The fruit is small and dry, and as it forms, the hill of the receptacle gets more and more conical.
The whole plant is downy and greyish green in colour. It prefers dry commons and sandy soil, and is found wild in Cornwall, Surrey, and many other parts of England.
History: The fresh plant is strongly and agreeably aromatic, with a distinct scent of apples – a characteristic noted by the Greeks, on account of which they named it ‘ground-apple’ – kamai (on the ground) and melon (an apple) – the origin of the name Chamomile. The Spaniards call it ‘Manzanilla,’ which signifies ‘a little apple,’ and give the same name to one of their lightest sherries, flavoured with this plant.
When walked on, its strong, fragrant scent will often reveal its presence before it is seen. For this reason it was employed as one of the aromatic strewing herbs in the Middle Ages, and used often to be purposely planted in green walks in gardens. Indeed walking over the plant seems specially beneficial to it.
‘Like a camomile bed –
The more it is trodden
The more it will spread.’
The Chamomile used in olden days to be looked upon as the ‘Plant’s Physician,’ and it has been stated that nothing contributes so much to the health of a garden as a number of Chamomile herbs dispersed about it, and that if another plant is drooping and sickly, in nine cases out of ten, it will recover if you place a herb of Chamomile near it.
Parts Used Medicinally: The whole plant is odoriferous and of value, but the quality is chiefly centered in the flower-heads or capitula, the part employed medicinally, the herb itself being used in the manufacture of herb beers.
Both single and double flowers are used in medicine. It is considered that the curative properties of the single, wild Chamomile are the more powerful, as the chief medical virtue of the plant lies in the central disk of yellow florets, and in the cultivated double form the white florets of the ray are multiplied, while the yellow centre diminishes. The powerful alkali contained to so much greater extent in the single flowers is, however, liable to destroy the coating of the stomach and bowels, and it is doubtless for this reason that the British Pharmacopceia directs that the ‘official’ dried Chamomile flowers shall be those of the double, cultivated variety.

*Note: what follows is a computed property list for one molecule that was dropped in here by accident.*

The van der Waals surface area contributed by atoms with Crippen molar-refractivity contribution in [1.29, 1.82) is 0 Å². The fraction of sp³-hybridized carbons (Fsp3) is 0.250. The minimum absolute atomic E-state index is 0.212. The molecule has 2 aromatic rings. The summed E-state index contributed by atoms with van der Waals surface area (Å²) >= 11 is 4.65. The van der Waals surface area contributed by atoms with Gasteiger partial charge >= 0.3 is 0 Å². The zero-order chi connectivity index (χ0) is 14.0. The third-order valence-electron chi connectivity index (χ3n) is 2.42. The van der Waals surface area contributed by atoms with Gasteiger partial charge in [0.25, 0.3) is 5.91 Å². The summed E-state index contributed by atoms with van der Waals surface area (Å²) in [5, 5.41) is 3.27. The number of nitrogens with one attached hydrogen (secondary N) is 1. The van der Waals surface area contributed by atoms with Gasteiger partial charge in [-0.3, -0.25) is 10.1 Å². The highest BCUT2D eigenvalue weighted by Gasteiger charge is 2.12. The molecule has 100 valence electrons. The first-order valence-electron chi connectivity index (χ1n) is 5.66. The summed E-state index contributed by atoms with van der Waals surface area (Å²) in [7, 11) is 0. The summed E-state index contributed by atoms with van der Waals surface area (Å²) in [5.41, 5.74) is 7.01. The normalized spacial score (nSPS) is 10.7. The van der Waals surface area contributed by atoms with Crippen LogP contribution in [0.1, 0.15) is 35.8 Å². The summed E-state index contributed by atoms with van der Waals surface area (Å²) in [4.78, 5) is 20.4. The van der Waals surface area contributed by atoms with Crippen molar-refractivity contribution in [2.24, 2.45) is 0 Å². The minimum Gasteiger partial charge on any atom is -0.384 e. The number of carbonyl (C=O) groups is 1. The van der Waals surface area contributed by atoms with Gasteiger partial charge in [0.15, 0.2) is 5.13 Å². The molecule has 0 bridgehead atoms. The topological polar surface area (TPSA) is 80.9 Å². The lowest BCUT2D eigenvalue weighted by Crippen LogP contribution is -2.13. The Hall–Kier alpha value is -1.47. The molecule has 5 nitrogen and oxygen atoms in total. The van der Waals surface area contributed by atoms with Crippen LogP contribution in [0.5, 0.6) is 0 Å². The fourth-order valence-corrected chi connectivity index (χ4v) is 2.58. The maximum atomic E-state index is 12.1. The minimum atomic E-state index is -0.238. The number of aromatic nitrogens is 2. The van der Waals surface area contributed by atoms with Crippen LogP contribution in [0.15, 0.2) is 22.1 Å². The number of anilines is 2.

The double-flowered form was already well known in the sixteenth century. It was introduced into Germany from Spain about the close of the Middle Ages.
Chamomile was largely cultivated before the war in Belgium, France and Saxony and also in England, chiefly in the famous herb growing district of Mitcham. English flower heads are considered the most valuable for distillation of the oil, and during the war the price of English and foreign Chamomile reached an exorbitant figure.
The ‘Scotch Chamomile’ of commerce is the Single or Wild Chamomile, the yellow tubular florets in the centre of the head being surrounded by a variable number of white, ligulate or strap-shaped ray florets. The ‘English Chamomile’ is the double form, with all or nearly all the florets white and ligulate. In both forms the disk or receptacle is solid and conical, densely covered with chaffy scales, and both varieties, but especially the single, have a strong aromatic odour and a very bitter taste.
Medicinal Action and Uses:
Culpepper gives a long list of complaints for which Chamomile is ‘profitable,’ from agues and sprains to jaundice and dropsy, stating that ‘the flowers boiled in Iye are good to wash the head,’ and tells us that bathing with a decoction of Chamomile removes weariness and eases pain to whatever part of the body it is employed. Parkinson, in his Earthly Paradise(1656), writes:
‘Camomil is put to divers and sundry users, both for pleasure and profit, both for the sick and the sound, in bathing to comfort and strengthen the sound and to ease pains in the diseased.’
‘It hath floures wonderfully shynynge yellow and resemblynge the appell of an eye…the herbe may be called in English, golden floure. It will restore a man to hys color shortly yf a man after the longe use of the bathe drynke of it after he is come forthe oute of the bathe. This herbe is scarce in Germany but in England it is so plenteous that it groweth not only in gardynes but also VIII mile above London, it groweth in the wylde felde, in Rychmonde grene, in Brantfurde grene…Thys herbe was consecrated by the wyse men of Egypt unto the Sonne and was rekened to be the only remedy of all agues.”
*Royalty free images